Soderbergh’s “Che”: A Review & Something More

Text: Julie Schwietert Collazo
Che photo: Brayan Collazo Alonso
40 Napoles photo: Francisco Collazo
Fifty years ago, Fidel Castro and his ragtag group of guerrillas rode into Havana triumphant after having provoked dictator Fulgencio Batista to abandon Cuba.

Central to the “triumph of the revolution,” as it’s called in Cuba, was Ernesto “Che” Guevara, a handsome, asthmatic Argentinean doctor. Though born into relative wealth, Che’s travels throughout Latin America while still a medical resident exposed him to the region’s inequalities, and the profound impact poverty had–and still has, of course–on people’s physical and psychological health, as well as their political systems.

Che, like Fidel, is a controversial figure, revered by some as a revolutionary hero and reviled by others as an assassin. Yet more than 40 years after his death in rural Bolivia, where he was leading another revolution, Che remains a compelling character. His image has been preserved on t-shirts, he’s been the subject of numerous photographic exhibits, and, most recently, has continued to serve as a muse for film projects, including “The Motorcycle Diaries” and the eponymous epic film, “Che.”

Yesterday, we spent the afternoon watching the four hour+ long “Che,” directed by Steven Soderbergh. Though the film was scorned by scores of critics when it previewed at the Cannes Film Festival last year, we came away satisfied. Yes, the film is long and drawn out. (The sometimes uncomfortably long shots help give the viewer a sense of the discomfort, fear, and anxiety felt by the guerrillas). Yes, it’s intricate, detailed, with lots of characters who are likely to be hard to follow for those viewers who don’t know much about the revolution. But, admirably, the film veers away from glorifying either side in the decades old debate about Che. And for the astute, open-minded viewer who isn’t familiar with Latin American history and Cuban history in particular, the film makes it possible to begin to understand why revolutions occur and even why they’re needed sometimes.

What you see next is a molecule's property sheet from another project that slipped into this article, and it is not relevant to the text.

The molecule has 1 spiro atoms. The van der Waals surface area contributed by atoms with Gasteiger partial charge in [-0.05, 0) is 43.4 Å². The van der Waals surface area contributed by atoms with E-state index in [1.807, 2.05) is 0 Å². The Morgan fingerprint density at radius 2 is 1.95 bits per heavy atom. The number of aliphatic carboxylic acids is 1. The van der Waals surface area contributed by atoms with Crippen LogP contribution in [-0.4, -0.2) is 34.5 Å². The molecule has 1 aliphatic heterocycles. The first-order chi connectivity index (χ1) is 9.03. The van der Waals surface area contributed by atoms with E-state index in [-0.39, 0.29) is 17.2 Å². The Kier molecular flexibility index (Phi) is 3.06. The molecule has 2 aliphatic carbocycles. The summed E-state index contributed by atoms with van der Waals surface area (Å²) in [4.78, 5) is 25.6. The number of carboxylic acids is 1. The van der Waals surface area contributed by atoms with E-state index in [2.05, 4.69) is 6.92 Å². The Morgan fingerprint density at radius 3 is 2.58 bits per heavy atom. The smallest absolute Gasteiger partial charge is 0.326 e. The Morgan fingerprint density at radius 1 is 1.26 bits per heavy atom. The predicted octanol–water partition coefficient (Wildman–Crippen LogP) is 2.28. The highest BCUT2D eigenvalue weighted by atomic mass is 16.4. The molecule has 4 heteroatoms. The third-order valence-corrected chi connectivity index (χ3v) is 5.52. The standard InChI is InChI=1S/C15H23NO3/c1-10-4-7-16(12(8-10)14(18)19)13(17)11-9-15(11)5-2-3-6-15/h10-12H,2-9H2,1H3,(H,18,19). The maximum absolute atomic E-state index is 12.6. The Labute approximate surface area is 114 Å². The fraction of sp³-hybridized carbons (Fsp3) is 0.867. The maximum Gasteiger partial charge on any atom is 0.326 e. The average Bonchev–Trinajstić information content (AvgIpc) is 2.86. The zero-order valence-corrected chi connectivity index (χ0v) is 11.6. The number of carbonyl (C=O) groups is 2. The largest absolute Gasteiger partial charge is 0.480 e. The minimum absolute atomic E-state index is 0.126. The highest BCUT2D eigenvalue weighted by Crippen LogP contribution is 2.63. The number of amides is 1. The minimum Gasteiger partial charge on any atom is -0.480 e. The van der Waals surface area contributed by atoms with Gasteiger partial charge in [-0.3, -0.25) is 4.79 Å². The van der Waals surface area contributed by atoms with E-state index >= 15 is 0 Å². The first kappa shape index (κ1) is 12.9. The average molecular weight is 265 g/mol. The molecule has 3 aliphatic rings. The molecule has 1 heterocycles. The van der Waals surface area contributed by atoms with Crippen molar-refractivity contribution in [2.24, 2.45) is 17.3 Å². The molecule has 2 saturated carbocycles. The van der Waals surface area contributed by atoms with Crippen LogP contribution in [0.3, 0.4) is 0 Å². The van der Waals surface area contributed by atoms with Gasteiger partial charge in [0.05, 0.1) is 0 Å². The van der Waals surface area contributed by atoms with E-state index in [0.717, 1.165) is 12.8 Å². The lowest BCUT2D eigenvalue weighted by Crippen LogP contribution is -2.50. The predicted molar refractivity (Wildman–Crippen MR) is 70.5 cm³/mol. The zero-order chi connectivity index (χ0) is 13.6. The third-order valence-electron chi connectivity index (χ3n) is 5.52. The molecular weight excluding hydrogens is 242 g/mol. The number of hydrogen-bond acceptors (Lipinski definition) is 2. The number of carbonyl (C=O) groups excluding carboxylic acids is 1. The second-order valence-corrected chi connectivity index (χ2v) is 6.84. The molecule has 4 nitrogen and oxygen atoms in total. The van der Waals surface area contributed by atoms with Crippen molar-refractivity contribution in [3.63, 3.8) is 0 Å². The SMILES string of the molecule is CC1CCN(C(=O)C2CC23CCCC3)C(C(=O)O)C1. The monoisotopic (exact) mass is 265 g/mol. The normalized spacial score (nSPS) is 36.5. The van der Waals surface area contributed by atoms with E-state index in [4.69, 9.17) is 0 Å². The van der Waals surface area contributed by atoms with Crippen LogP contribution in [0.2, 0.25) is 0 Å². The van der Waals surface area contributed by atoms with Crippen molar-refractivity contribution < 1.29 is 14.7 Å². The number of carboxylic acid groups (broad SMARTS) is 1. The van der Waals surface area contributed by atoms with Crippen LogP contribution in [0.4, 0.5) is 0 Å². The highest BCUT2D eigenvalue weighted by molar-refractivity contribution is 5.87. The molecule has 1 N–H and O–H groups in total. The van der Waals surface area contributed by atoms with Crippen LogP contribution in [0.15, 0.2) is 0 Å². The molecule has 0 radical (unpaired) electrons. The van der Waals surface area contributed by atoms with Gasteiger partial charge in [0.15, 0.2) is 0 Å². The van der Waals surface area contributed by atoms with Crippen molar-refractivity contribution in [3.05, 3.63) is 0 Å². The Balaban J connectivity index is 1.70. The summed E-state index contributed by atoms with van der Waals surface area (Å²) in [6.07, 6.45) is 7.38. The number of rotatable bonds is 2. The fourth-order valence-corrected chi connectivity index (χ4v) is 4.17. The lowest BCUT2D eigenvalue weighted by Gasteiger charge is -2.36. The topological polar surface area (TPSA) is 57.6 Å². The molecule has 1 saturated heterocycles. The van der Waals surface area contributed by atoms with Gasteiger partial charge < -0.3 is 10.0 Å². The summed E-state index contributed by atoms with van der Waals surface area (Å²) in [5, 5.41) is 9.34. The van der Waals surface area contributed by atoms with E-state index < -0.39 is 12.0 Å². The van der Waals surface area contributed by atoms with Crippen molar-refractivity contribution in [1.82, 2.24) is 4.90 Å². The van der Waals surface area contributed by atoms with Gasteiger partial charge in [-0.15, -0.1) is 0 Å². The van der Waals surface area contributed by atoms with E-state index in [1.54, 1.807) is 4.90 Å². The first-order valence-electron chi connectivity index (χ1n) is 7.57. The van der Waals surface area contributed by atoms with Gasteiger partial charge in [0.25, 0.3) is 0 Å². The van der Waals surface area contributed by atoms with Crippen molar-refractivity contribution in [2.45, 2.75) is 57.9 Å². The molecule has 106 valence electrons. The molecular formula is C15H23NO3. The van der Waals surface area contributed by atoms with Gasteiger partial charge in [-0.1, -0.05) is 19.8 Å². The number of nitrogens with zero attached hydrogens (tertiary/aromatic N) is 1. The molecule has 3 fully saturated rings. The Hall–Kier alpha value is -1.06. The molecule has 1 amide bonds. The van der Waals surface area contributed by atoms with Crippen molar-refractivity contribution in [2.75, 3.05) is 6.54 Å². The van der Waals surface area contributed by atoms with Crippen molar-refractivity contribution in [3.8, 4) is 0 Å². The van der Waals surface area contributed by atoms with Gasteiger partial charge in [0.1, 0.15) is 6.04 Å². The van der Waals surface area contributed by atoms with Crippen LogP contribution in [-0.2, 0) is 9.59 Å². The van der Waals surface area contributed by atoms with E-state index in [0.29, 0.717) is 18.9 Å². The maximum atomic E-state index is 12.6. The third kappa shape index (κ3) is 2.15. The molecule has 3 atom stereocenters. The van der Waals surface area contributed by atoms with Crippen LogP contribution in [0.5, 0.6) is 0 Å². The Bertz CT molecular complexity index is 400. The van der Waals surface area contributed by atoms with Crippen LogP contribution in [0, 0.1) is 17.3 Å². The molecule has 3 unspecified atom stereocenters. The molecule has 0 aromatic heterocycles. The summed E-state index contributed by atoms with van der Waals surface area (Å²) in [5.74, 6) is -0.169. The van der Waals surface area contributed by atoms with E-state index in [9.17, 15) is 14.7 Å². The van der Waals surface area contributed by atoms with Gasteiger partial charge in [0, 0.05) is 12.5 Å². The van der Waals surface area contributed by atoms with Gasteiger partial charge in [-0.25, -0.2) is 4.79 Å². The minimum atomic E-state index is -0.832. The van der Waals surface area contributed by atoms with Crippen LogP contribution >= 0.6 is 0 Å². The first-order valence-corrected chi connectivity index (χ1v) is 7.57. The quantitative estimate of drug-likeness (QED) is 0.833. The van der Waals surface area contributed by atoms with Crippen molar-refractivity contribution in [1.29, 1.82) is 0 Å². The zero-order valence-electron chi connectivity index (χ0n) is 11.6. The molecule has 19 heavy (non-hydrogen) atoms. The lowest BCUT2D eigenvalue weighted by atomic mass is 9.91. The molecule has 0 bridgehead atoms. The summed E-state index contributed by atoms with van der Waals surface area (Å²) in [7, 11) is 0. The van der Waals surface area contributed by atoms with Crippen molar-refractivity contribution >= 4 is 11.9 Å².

The movie opens in Mexico City, where Che and Fidel meet for the first time. Che lived there, in an apartment just around the corner from where we live, at 40 Napoles Street. Francisco and I went there last year, looking for history.

Today, there’s a restaurant in the storefront on the street level of the building. “No, I didn’t know El Che lived here,” one woman said, looking at us with a mixture of awe and surprise. “I heard something about that,” another woman said with a sense of uncertainty and indifference, “but no, I don’t know anyone who knew him.” We talked with a man who came out of the building, clearly tired of asking questions just because he lives in a modest building where a famous man once lived. “No se nada,” he said, walking away quickly. The Che trail ran cold quickly, as we decided against trespassing into the building.

It’s little wonder there’s not even a commemorative plaque on the building. Mexico’s relationship with Cuba, once strong, has become more strained in recent years, particuarly as more undocumented Cubans make their way onto the shores of the country’s east coast, and in so many ways, Mexico is attenuating its Cuban ties. Still, for those in the know, regardless of their political persuasions, it’s interesting to think that the revolution all started here….